Utilitarianism and Kantianism applied to abortion.

Utilitarianism and Kantianism applied to abortion.
Quiet Ramblings
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Posted Nov 15, 2009 - 11:45 PM:
Subject: Utilitarianism and Kantianism applied to abortion.
I am taking an Honors Philosophy course in Ethics. Half of the students in my class are not doing very well; and they decided to start a study group. I am doing perfectly fine in the class myself; however, someone requested that I be present. I have a long midday break and I was curious to see what others had to say about the subjects, because I think exchanging ideas and brainstorming never hurt anybody. Nonetheless, we didn’t get much studying done, as the entire thing consisted of children bickering about how dumb they thought the course was.
Thus, I thought I might have some better luck at an actual discussion here.

The discussion topic was abortion, and how we might evaluate it from a Utilitarian and a Kantian approach.

The best I can come up with off the top of my head is that the Kantian need for duty would call for a mother to protect her child at all costs, in addition to the duty to uphold the sanctity of human life. As far as Utilitarianism goes, If you are aiming for the greatest amount of happiness, than you don’t want a child to be born into a life that will be full of suffering; and ultimately if the procedure is done early enough, than the child has not yet developed a capacity to feel pain, while meanwhile the mother is very much alive, and might very well suffer as a result of having the child.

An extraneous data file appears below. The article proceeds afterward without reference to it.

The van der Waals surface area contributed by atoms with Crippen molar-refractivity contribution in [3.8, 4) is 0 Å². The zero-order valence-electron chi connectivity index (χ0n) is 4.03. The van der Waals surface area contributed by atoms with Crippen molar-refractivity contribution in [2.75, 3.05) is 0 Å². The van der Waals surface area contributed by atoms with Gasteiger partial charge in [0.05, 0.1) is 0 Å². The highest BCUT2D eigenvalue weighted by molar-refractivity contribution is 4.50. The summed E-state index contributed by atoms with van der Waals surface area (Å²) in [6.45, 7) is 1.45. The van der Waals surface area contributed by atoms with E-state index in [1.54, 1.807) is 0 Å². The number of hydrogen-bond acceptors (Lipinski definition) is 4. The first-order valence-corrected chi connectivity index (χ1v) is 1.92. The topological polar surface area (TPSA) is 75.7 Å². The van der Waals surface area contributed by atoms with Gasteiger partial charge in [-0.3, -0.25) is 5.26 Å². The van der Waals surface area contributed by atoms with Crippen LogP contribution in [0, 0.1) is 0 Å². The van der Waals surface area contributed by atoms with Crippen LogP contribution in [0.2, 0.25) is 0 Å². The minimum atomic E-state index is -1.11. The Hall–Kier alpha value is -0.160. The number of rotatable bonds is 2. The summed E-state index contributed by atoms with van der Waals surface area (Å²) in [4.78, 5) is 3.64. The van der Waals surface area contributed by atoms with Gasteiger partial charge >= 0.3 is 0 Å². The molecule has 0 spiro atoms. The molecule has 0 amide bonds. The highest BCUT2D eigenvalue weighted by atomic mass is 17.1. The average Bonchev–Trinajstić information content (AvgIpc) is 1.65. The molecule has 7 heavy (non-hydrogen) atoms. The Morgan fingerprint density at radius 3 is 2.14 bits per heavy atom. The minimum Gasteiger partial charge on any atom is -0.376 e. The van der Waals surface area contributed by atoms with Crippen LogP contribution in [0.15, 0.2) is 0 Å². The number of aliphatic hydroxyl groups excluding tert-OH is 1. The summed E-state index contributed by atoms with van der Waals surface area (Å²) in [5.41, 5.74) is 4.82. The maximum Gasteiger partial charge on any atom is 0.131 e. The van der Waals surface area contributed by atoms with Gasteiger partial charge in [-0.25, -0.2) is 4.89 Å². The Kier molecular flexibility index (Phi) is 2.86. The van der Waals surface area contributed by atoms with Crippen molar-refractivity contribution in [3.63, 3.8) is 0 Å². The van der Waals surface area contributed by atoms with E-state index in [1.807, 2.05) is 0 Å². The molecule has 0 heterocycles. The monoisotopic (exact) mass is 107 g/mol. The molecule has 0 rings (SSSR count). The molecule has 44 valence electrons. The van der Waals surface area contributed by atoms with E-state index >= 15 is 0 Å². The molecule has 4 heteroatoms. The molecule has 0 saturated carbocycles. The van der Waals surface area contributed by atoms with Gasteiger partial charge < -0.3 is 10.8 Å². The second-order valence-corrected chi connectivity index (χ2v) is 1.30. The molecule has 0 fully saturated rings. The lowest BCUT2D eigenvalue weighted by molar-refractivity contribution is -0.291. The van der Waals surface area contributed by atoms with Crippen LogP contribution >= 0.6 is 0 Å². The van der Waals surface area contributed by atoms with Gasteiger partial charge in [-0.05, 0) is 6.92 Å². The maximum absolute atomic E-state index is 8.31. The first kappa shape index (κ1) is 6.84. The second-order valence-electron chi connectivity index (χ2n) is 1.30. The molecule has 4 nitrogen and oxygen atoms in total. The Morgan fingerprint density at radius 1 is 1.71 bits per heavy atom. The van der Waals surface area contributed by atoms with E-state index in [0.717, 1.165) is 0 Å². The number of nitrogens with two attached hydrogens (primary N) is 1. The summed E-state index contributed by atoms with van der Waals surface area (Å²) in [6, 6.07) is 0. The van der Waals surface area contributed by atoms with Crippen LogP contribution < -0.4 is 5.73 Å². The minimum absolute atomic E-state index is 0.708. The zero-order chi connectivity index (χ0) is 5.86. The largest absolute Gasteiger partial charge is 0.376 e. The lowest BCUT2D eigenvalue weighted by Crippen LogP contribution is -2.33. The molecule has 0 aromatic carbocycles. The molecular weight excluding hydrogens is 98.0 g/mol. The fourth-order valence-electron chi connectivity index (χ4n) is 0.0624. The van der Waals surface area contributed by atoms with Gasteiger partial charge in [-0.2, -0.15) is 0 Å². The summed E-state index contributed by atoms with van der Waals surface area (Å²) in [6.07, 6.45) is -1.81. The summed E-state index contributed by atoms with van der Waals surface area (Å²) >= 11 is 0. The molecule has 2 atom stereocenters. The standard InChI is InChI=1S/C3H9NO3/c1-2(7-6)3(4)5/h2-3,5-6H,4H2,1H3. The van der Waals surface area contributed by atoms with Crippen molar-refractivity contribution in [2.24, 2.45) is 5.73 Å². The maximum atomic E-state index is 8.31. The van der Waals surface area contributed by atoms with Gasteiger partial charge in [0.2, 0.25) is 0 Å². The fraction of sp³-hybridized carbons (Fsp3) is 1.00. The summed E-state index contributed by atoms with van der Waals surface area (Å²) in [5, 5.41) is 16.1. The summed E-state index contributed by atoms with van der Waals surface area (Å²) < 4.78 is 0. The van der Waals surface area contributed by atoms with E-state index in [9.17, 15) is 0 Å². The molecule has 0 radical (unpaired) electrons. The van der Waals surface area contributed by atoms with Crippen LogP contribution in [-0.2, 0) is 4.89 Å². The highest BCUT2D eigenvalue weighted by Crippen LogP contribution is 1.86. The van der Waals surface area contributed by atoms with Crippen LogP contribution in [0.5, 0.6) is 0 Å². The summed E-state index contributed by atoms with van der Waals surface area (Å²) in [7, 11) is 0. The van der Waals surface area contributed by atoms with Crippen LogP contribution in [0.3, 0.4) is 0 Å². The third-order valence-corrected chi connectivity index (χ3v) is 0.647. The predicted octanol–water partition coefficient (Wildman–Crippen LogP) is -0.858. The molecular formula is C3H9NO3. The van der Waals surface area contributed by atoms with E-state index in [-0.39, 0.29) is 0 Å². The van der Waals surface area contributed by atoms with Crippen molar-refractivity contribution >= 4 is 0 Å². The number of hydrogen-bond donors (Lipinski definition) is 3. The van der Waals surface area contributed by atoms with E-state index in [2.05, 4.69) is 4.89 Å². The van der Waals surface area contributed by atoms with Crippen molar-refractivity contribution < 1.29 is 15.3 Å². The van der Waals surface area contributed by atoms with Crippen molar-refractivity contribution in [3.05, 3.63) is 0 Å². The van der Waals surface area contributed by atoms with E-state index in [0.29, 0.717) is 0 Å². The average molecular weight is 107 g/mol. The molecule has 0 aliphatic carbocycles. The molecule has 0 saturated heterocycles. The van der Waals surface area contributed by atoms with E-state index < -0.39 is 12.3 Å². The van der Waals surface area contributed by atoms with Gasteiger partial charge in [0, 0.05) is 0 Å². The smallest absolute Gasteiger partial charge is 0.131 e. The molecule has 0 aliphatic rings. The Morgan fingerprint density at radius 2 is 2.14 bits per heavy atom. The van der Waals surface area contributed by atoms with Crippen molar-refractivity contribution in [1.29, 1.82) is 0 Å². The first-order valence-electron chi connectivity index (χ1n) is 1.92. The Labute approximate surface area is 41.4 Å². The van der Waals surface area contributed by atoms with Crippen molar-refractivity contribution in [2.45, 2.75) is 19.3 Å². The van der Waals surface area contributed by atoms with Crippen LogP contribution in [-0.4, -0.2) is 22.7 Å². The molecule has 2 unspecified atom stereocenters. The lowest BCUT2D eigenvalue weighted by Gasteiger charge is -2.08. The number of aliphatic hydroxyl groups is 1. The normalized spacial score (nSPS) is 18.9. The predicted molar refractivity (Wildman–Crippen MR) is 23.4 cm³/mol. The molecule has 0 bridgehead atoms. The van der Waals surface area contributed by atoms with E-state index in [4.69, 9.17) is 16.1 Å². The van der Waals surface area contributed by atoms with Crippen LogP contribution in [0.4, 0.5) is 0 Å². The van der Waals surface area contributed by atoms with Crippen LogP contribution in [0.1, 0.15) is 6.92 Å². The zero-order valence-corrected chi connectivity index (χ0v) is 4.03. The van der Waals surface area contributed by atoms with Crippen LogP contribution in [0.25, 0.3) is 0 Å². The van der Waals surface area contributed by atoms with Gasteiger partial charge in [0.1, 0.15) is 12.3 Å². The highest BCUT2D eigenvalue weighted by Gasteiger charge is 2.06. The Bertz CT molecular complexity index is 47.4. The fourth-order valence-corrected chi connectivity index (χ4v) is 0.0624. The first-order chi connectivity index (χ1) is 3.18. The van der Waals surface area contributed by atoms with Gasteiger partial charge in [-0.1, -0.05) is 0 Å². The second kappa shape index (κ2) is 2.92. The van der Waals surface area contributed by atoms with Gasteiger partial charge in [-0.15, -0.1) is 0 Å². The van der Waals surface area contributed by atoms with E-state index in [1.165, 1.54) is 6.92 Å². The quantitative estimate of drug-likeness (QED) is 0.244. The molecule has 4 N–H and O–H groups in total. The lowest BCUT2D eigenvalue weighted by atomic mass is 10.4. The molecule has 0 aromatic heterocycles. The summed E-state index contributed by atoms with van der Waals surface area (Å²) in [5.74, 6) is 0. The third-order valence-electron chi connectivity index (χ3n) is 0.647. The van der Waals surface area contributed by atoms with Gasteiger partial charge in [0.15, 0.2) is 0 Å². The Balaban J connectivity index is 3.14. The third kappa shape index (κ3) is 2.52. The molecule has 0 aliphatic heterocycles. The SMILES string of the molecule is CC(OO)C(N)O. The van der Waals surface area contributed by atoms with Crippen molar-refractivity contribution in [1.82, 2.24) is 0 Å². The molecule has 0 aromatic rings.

(This is not a trick question. Yes, I am well aware of the debate regarding if the theories ever actually solve anything, and how nothing can ever really be settled or resolved. Yet, that is not the point of the query)

What does everyone think? And can they come up with any decent pro-choice arguments for both theories?
Cuthbert
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Posted Nov 16, 2009 - 5:08 AM:

Members of the Kantian Kingdom of Ends are rational beings with free will. That doesn't include any fetus. So we don't owe them any duties and they have no rights, e.g. right to life.